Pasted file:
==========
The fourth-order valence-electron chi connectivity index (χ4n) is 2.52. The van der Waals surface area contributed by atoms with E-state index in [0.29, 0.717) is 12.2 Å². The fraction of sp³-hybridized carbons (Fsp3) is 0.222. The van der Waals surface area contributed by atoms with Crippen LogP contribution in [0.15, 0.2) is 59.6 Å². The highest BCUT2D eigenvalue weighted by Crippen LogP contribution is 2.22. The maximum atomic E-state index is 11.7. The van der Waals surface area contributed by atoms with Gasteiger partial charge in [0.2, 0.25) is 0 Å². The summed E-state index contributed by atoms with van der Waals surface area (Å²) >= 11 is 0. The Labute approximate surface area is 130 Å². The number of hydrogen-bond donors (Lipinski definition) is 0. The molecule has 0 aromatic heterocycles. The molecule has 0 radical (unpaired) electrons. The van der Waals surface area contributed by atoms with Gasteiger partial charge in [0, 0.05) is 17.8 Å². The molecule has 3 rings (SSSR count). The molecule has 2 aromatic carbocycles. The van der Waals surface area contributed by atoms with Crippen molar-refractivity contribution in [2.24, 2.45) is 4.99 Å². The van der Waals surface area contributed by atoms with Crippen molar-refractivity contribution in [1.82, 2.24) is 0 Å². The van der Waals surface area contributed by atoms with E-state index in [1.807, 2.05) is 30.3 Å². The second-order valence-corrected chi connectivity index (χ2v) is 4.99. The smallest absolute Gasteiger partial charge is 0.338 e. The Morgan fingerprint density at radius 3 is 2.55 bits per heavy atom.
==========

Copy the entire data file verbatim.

The fourth-order valence-electron chi connectivity index (χ4n) is 2.52. The van der Waals surface area contributed by atoms with E-state index in [0.29, 0.717) is 12.2 Å². The fraction of sp³-hybridized carbons (Fsp3) is 0.222. The van der Waals surface area contributed by atoms with Crippen LogP contribution in [0.15, 0.2) is 59.6 Å². The highest BCUT2D eigenvalue weighted by Crippen LogP contribution is 2.22. The maximum atomic E-state index is 11.7. The van der Waals surface area contributed by atoms with Gasteiger partial charge in [0.2, 0.25) is 0 Å². The summed E-state index contributed by atoms with van der Waals surface area (Å²) >= 11 is 0. The Labute approximate surface area is 130 Å². The number of hydrogen-bond donors (Lipinski definition) is 0. The molecule has 0 aromatic heterocycles. The molecule has 0 radical (unpaired) electrons. The van der Waals surface area contributed by atoms with Gasteiger partial charge in [0, 0.05) is 17.8 Å². The molecule has 3 rings (SSSR count). The molecule has 2 aromatic carbocycles. The van der Waals surface area contributed by atoms with Crippen molar-refractivity contribution in [2.24, 2.45) is 4.99 Å². The van der Waals surface area contributed by atoms with Crippen molar-refractivity contribution in [1.82, 2.24) is 0 Å². The van der Waals surface area contributed by atoms with E-state index in [1.807, 2.05) is 30.3 Å². The second-order valence-corrected chi connectivity index (χ2v) is 4.99. The smallest absolute Gasteiger partial charge is 0.338 e. The Morgan fingerprint density at radius 3 is 2.55 bits per heavy atom.